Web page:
The Romanesque Revival-style 4-story Jail House, constructed in 1896, has notched parapets, overhanging corner turrets, and stone window arches. See the gallows, used in 1901, the jailor’s quarters, and the jail cells all still the same. Arrange for a personal tour on Saturday, from 11:00 a.m.–3:00 p.m., with many personal stories that bring the old jail to life. The consensus is that it is creepy but exciting. Don’t miss the gun display, law enforcement guns, and criminal, bad guys’ guns.
9. Newman’s Castle In Bellville
Newman’s Castle outside Bellville is a one-of-a-kind custom-built castle in the country that you must see to believe. Call the bakery for reservations since the castle hosts weddings, birthday parties, wine tastings, and other special events. Call again a day or 2 before the trip to confirm a final count since the tour includes lunch. Check-in at Newman’s Bakery on Main Street, and you will be given directions to the castle, about 5 miles out in the country. Allow 1.5–2 hours for the tour and lunch. You won’t believe the moat (gators?), a 3,000-pound drawbridge with a portcullis, chapel, five round-corner turrets, a courtyard, and central keep with a dramatic view of the surrounding countryside. The perimeter wall encompasses the castle, ensuring your safety from marauders.
Pro Tip: After lunch, head back to the bakery for sweets to take home.
10. Captain Charles Schreiner Mansion In Kerrville
Constructed in 1879, The 21,780-square-foot Captain Charles Schreiner Mansion is home to the Hill Country Museum. Architect Alfred Giles incorporated Renaissance Revival and Romanesque Revival architecture overlooking the expansive Peterson Plaza, available for special event rentals, including the VIP Suite and Events at Water Street space in the historic building. See the Schreiner Mansion’s website for dates and times for guided tours.
11. Trube Castle In Galveston
The Trube Castle is a Danish-inspired home designed by architect Alfred Muller and constructed in 1890 by John Clement Trube from Kiel Denmark. Trube married Veronica Durst, an early Texas Peter Durst heir, and the family had nine children. The castle is still owned and occupied by the Trube family. Constructed of solid brick with a Belgian cement finish, the castle withstood many gulf storms. The Texas Historical Commission added a historical marker in 1965.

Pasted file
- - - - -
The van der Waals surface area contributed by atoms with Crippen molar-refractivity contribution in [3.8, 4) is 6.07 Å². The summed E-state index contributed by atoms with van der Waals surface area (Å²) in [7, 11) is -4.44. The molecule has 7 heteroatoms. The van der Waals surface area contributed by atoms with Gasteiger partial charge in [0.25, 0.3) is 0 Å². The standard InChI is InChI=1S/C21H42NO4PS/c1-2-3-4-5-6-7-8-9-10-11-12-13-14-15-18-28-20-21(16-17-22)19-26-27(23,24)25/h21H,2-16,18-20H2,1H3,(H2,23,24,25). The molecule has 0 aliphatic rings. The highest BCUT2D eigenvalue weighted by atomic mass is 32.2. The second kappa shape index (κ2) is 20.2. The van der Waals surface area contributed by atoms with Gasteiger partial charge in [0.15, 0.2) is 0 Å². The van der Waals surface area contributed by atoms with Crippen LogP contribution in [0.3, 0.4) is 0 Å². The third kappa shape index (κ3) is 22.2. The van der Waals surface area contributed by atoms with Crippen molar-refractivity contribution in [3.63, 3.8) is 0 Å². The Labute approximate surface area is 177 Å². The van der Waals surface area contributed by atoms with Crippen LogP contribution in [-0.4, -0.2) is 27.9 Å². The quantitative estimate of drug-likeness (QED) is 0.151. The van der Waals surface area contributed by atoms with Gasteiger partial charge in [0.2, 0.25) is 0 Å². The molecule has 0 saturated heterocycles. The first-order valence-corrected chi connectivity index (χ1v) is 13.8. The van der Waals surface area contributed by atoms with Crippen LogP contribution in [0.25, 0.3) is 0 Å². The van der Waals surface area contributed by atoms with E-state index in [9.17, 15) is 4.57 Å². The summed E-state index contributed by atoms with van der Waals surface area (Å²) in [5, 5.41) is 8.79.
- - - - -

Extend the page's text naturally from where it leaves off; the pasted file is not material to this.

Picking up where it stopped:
12. The Lambermont Events In San Antonio
The Lambermont, the residence of Edwin Holland Terrell and his family, was built in 1894. While serving as Ambassador to Belgium in the early 1890s, Terrell fell in love with the castles and chateaus in Belgium and France. He commissioned architect Alfred Giles to design his home after the European courts. Today the estate is an ideal location for intimate dinners, weddings, and grand events. Four bedrooms and a carriage house apartment, all with private bathrooms, are available for overnight stays.
13. Façade Norde On Eagle Mountain Lake, Fort Worth
The Scottish-French castle called Façade Nord or North Face pays homage to his family, a replica of deBullet’s grandmother’s family castle in Scotland. His father’s family is French, siding with Napoleon. The 6,570-square-foot home has five bedrooms and five bathrooms, with 60 arches and multiple turrets. The castle stands on a bluff overlooking Eagle Mountain Lake.
The award-winning Castle at Rockwall, on 10 acres, is the perfect place for a wedding, quinceanera, or special event, with 8,000 square feet of medieval architecture and creative landscaping. Towering beamed ceilings and architectural fireplaces, large areas for ceremonies and receptions are dreamy.
Parsons Castle is a unique, one-of-a-kind venue for a wedding, meeting, or special event, which opened in 2018 on beautiful Lake Whitney. The castle has 5 stories with balconies and crystal chandeliers on each floor. Host the perfect event in the 3,000-square-foot ballroom. The castle grounds offer a large front lawn, moat, drawbridge, multiple pavilions, private pool, and beautiful landscaping.
Missing Texas toddler found alive after three days in the woods
After a three-day search, Christopher Ramirez, 3, has been reunited with his family.
Fox – 26 Houston, Fox – 26 Houston
A 3-year-old Texas boy was found safe in a wooded area Saturday, roughly three days after he went missing from his family’s home.
Christopher Ramirez was found after a civilian called in a tip to authorities, bringing a swift resolution to a search that had little facts to go off of, according to Grimes County Sheriff Don Sowell.
Ramirez appeared to be in good health when he was found and was reunited with his mother as he was evaluated by medical professionals, Sowell said.
“He was smiling, drinking water, and he’s in good shape,” the sheriff said.
The boy was found roughly five miles from his family’s home.
The child disappeared Wednesday afternoon while playing a family dog from his yard near Plantersville, about 60 miles northwest of Houston. He was found not far from where authorities had been searching, Sowell said.
Sowell said there were no indications of foul play in the disappearance.
The breakthrough came less than a day after the search for Ramirez hit a “standstill,” according to Sowell.
“Hardly no clues to go on, we were running on prayers, four-wheel drive and overdrive to be honest with you because we had nothing else,” Sowell said. “We had nothing else.”